Why Private Companies Want To Go Public

With the often scary world of markets it can be a difficult call


We often see that as companies get to a certain size questions start to be asked about whether they are about to have an Initial Public Offering (IPO). They begin to increase their revenues and value to a stage where it makes sense to sell shares in the company to the public rather than seeking private investment.

The big question is, why do private companies want to do this?

There are three key elements to this:

Access to Capital

The primary reason for an IPO is that it allows companies to free up capital which can then be reinvested in the company. This is done without needing to go through complex and often expensive funding rounds.

Another reason is that the founders of the company can sell their shares of the company without actively needing to sell the entire organization, which is another costly and difficult process. It is common to see early investors in a company being the first to cash out in an IPO situation in order to invest in other companies or found new projects.

Media Spotlight

One of the biggest draws of an IPO is that it naturally brings a public spotlight onto a company. Markets want to know about new companies that have the potential for considerable growth and therefore the media is always looking at who is making an initial public offering.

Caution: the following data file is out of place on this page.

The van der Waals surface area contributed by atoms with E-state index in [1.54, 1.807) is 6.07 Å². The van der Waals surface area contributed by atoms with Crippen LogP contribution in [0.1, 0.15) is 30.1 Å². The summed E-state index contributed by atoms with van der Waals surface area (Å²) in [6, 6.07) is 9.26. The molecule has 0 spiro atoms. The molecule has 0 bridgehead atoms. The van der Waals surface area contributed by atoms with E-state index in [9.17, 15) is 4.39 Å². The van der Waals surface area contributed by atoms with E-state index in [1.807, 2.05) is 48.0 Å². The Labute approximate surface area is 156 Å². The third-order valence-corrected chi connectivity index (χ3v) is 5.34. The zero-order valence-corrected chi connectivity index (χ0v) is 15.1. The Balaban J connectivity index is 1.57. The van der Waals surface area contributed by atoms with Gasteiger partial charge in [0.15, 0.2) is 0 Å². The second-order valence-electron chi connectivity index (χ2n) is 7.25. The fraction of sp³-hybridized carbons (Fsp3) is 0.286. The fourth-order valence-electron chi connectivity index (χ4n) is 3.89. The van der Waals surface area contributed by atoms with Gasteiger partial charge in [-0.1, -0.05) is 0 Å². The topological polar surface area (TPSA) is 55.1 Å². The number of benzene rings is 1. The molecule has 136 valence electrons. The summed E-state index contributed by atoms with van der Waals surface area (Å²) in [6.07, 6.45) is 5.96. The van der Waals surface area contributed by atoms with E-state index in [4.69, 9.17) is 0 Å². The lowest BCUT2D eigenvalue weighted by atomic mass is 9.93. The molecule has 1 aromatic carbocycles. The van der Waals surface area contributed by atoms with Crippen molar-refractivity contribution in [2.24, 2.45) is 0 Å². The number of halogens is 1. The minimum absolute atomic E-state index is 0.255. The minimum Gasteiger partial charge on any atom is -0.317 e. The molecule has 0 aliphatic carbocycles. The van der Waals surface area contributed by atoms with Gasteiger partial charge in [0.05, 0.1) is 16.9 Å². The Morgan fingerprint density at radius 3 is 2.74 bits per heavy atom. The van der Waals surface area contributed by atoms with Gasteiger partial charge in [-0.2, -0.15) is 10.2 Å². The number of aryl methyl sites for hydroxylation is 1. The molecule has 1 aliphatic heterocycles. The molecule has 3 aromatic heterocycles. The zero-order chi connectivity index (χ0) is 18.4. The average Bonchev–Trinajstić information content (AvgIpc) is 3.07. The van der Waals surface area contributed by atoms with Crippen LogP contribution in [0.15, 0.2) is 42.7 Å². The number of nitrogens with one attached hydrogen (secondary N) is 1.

This has considerable benefits for the company as it creates excitement around their products or services, which may then see a spike due to increased coverage. It also means that other companies are more willing to partner with them, creating new products and services as a consequence.

Maintain Control

Through selling shares in the company rather than looking for private investors it also means that the company can stay in control of the people who have made it successful in the first place. When a private investor puts money into a company, it is almost always accompanied by taking ownership of a certain percentage of it. Should this percentage of accumulated investors become larger than the stake held by the founders, then this puts the company in a precarious position.

An IPO avoids this and can instead give flexibility of ownership and equity within it can also be offered to senior members of the company rather than direct salary. Equally shares can be bought or sold to balance between company control and working capital. 

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